How a Science Experiment Grew a Garden Movement

Judy Sims in the garden

Judy Sims is a former elementary school teacher and garden educator from California who received one of KidsGardening's early Youth Garden Grants many years ago. Now in her retirement, living in Oregon, Judy continues to volunteer her time as a garden educator at her local school and is a regular donor to KidsGardening. Read on to learn how KidsGardening helped her grow her school garden movement, and why she continues to give back today. - Kristen

My third-graders’ classroom science experiment grew into a school garden!

That’s the short version of the story of how I became a garden educator, and why I have been a regular donor to KidsGardening for over 14 years. My third-grade class and I transplanted our pole beans from paper cups into a row of beans along a south facing nearby fence. As the years went on, I found myself infusing my teaching with outdoor education, and the garden area expanded. Garden-based learning became a regular part of our classroom activity, supported in large measure by parents and the community, and with two grants we received from KidsGardening.

It wasn’t until we received our first garden grant from KidsGardening that we were able to buy proper gardening tools and equipment for kids. Oh, the excitement we felt when the boxes of garden grant gifts arrived! Now we had much needed kid-sized tools, a garden cart, vegetable seeds, and more. The local newspaper even highlighted our garden and our grant award. This brought additional support and valuable networking with other school garden leaders.

Miss Judy in the garden with kids
Kids getting their hands dirty with Miss Judy!

We even had a visit from our California State Superintendent of Schools, whose goal was “a garden in every school.” Thanks in large measure to KidsGardening, and the continued development of our garden and food education programs, we found ourselves becoming a model program in what has truly become a school garden movement across America!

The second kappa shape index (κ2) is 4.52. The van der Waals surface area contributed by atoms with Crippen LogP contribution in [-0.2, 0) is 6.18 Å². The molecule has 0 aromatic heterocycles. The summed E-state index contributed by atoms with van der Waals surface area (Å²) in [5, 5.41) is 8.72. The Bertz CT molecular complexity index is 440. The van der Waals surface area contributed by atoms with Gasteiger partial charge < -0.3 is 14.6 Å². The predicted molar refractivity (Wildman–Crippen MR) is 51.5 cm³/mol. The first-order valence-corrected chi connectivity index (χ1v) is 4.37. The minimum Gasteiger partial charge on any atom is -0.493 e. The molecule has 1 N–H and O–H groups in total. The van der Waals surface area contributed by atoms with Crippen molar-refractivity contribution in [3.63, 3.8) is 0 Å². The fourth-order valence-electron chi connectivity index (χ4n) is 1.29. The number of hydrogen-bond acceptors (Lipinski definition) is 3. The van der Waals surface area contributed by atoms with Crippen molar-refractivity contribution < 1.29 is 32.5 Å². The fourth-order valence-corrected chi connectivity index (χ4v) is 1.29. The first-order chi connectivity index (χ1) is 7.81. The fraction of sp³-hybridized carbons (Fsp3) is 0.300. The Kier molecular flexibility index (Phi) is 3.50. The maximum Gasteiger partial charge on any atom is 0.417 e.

In my retirement years, now living in Oregon, I find great joy and purpose in volunteering as a garden educator, and in sharing the benefits of the garden with hundreds of kids each year. I can’t think of anything more important as we educate the next generation. I am only too pleased to be a regular donor to KidsGardening, having received significant support and valuable materials from this great organization, while also maintaining a relationship with people that understand the difference these youth garden programs can make in the lives of kids.

If you, too, have found value in KidsGardening’s hands-on activities, how-to gardening information, or grant programs, I invite you to join me in making a gift of support today. Your donation of any size will help to ensure that KidsGardening is able to continue providing these go-to resources to all of us, and to change the lives of countless kids across the country.

Gardening Resolutions for the New Year

garden resolutions

It’s not even the middle of winter and I’m already thinking about my garden plans for the next growing season. In between mulling over what varieties to plant and daydreaming about simply being outside in a t-shirt and shorts on a warm summer day, I’ve also been putting some thought into the things I want to improve. It seems like every year there are tasks that just slip by and I always end up saying “maybe next season I’ll get around to that.” Considering the new year is fast approaching, I figured I’d compile some of these resolutions into an official list of gardening resolutions: